But the president and CEO of Associated Industries of Missouri took a more cautious view of the legislation. While he said that the bill would “fix a broken down system and help sustain the Second Injury Fund into the future,” AIM President Ray McCarty wasn't as enthused about the changes to the state's workers compensation system.

"While we are glad that there is now language in law that clarifies occupational diseases are covered by the Missouri Workers' Compensation Law, we are concerned about the new enhanced remedies," McCarty said in a statment. "We feel these new guaranteed payments for special diseases set a bad precedent for future carve-outs in workers' compensation cases."

Deadline: July 14

Nixon’s decision on SB 1 capped a busy day of bill signings. The governor has until July 14 to sign or veto legislation.

Nixon was in Cape Girardeau and Springfield today to sign a number of bills related to veterans. That includes:

  • SB 116: This bill, according to Nixon’s office, requires the secretary of state “to develop an electronic system to facilitate registration and voting by military and overseas voters, and extends the time in which ballots from such voters can be counted.”
  • SB 117: This legislation allows veterans who are leaving the military to qualify for lower tuition rates at Missouri public universities and colleges by providing them with resident student status.
  • HB 702: This bill tries to make it easier for the state treasurer to identify owners of military medals that are unclaimed property.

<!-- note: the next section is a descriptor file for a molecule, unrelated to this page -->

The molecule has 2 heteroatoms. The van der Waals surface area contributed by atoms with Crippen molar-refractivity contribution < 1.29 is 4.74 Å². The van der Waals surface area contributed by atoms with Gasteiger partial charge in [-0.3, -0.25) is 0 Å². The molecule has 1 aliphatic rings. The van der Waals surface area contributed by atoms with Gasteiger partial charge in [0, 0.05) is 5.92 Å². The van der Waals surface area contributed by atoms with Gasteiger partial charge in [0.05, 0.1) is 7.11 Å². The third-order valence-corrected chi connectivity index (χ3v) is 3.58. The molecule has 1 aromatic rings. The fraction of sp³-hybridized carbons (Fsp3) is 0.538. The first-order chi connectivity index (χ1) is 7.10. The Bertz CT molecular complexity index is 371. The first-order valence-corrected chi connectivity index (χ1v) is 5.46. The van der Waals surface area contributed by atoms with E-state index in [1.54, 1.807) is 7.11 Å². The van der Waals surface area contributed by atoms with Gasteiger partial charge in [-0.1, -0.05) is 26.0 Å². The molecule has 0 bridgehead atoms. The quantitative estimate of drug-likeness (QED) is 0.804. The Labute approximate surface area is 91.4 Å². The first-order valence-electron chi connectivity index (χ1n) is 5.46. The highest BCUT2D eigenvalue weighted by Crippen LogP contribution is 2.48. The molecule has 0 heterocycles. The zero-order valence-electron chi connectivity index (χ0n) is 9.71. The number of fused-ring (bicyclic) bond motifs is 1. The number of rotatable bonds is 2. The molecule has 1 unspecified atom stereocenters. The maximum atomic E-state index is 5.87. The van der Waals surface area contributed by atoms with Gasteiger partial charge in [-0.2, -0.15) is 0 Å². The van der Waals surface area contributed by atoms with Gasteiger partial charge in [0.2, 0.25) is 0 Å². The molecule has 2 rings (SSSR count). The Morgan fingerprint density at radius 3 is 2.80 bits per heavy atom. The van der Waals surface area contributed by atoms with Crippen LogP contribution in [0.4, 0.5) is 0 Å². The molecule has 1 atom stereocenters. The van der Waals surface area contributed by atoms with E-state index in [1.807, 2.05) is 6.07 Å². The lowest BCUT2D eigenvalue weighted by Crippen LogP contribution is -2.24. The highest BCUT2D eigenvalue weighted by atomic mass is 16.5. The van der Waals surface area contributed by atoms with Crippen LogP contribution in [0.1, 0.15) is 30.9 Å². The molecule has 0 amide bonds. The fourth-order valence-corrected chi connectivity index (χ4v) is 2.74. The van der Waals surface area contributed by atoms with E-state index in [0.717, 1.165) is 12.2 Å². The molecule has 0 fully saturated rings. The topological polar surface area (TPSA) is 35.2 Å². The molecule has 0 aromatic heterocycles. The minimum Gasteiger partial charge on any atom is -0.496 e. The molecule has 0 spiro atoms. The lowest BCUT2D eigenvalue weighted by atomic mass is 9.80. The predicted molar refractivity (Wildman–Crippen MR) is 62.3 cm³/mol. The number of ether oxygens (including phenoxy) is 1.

Nixon also signed legislation designating a number of memorial highways and bridges. One provision of the bill names the Missouri portion of the new Mississippi River Bridge in St. Louis as the “Stan Musial Memorial Bridge.”
Federal legislation naming the entire bridge the “Stan Musial Veterans Memorial Bridge” is awaiting President Barack Obama’s signature. 

Vetoes gas surchage bill

But the governor's day did feature at least one veto of a bill -- SB 240 -- that would have increased the amount a gas corporation may recover through infrastructure system replacement surcharges – or ISRS -- from 10 percent of the gas corporation's base revenue level to 13 percent.

The bill also, among other things, extends the amount of time a gas company can have an ISRS from three to five years.

“While an increase in the existing ISRS would no doubt benefit utilities, this benefit would come at a cost to consumers – a cost the [Public Service Commission] could police less frequently due to the additional two years [the bill] would allow between general rate cases,” Nixon said in his veto message.

Nixon's vetoed received a big thumbs up from the Consumers Council of Missouri, which had called on the governor to veto the measure.

"By vetoing SB 240, Governor Nixon prevented gas utilities from adding more costly surcharges to consumers' bills," said Joan Bray, the chairwoman of the Consumer Council of Missouri, in a statement. "He also maintained the current balance in the rate process that gives consumers a fighting chance against the gas companies, which enjoy monopoly status and very healthy profits."

Jason is the politics correspondent for St. Louis Public Radio.